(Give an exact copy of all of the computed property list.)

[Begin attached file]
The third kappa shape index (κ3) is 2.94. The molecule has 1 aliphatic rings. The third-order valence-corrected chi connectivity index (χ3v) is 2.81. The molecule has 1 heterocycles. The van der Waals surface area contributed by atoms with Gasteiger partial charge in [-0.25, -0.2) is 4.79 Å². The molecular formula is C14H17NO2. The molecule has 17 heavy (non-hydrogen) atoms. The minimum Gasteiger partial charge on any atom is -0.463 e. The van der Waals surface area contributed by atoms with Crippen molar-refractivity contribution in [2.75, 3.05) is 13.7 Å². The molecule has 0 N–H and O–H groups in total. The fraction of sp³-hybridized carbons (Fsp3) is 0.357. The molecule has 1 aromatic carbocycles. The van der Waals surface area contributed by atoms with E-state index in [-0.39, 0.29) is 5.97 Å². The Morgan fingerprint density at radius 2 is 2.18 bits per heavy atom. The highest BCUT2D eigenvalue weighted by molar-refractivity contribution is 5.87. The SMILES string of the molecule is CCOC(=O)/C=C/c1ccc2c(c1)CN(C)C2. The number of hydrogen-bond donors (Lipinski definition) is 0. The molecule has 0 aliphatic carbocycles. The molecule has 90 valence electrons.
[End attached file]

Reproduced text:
The third kappa shape index (κ3) is 2.94. The molecule has 1 aliphatic rings. The third-order valence-corrected chi connectivity index (χ3v) is 2.81. The molecule has 1 heterocycles. The van der Waals surface area contributed by atoms with Gasteiger partial charge in [-0.25, -0.2) is 4.79 Å². The molecular formula is C14H17NO2. The molecule has 17 heavy (non-hydrogen) atoms. The minimum Gasteiger partial charge on any atom is -0.463 e. The van der Waals surface area contributed by atoms with Crippen molar-refractivity contribution in [2.75, 3.05) is 13.7 Å². The molecule has 0 N–H and O–H groups in total. The fraction of sp³-hybridized carbons (Fsp3) is 0.357. The molecule has 1 aromatic carbocycles. The van der Waals surface area contributed by atoms with E-state index in [-0.39, 0.29) is 5.97 Å². The Morgan fingerprint density at radius 2 is 2.18 bits per heavy atom. The highest BCUT2D eigenvalue weighted by molar-refractivity contribution is 5.87. The SMILES string of the molecule is CCOC(=O)/C=C/c1ccc2c(c1)CN(C)C2. The number of hydrogen-bond donors (Lipinski definition) is 0. The molecule has 0 aliphatic carbocycles. The molecule has 90 valence electrons.